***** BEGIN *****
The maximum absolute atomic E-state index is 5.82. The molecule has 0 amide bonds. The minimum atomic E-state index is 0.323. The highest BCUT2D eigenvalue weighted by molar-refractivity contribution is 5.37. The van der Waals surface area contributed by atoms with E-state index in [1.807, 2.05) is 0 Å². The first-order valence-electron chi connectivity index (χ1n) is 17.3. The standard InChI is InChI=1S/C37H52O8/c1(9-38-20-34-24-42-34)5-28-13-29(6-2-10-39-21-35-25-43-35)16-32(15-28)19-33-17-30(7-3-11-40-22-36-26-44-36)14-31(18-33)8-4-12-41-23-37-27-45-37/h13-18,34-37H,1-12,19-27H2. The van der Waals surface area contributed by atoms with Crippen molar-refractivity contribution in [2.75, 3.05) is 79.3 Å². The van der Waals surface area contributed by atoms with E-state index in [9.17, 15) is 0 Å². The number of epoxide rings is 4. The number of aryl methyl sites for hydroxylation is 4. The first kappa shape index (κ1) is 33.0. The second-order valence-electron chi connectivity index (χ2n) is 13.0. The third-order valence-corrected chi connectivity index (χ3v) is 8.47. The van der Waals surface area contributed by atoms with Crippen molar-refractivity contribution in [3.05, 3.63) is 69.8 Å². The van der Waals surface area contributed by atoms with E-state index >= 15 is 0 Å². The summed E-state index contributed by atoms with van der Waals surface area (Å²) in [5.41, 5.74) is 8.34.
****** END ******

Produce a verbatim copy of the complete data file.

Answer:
The maximum absolute atomic E-state index is 5.82. The molecule has 0 amide bonds. The minimum atomic E-state index is 0.323. The highest BCUT2D eigenvalue weighted by molar-refractivity contribution is 5.37. The van der Waals surface area contributed by atoms with E-state index in [1.807, 2.05) is 0 Å². The first-order valence-electron chi connectivity index (χ1n) is 17.3. The standard InChI is InChI=1S/C37H52O8/c1(9-38-20-34-24-42-34)5-28-13-29(6-2-10-39-21-35-25-43-35)16-32(15-28)19-33-17-30(7-3-11-40-22-36-26-44-36)14-31(18-33)8-4-12-41-23-37-27-45-37/h13-18,34-37H,1-12,19-27H2. The van der Waals surface area contributed by atoms with Crippen molar-refractivity contribution in [2.75, 3.05) is 79.3 Å². The van der Waals surface area contributed by atoms with E-state index in [9.17, 15) is 0 Å². The number of epoxide rings is 4. The number of aryl methyl sites for hydroxylation is 4. The first kappa shape index (κ1) is 33.0. The second-order valence-electron chi connectivity index (χ2n) is 13.0. The third-order valence-corrected chi connectivity index (χ3v) is 8.47. The van der Waals surface area contributed by atoms with Crippen molar-refractivity contribution in [3.05, 3.63) is 69.8 Å². The van der Waals surface area contributed by atoms with E-state index >= 15 is 0 Å². The summed E-state index contributed by atoms with van der Waals surface area (Å²) in [5.41, 5.74) is 8.34.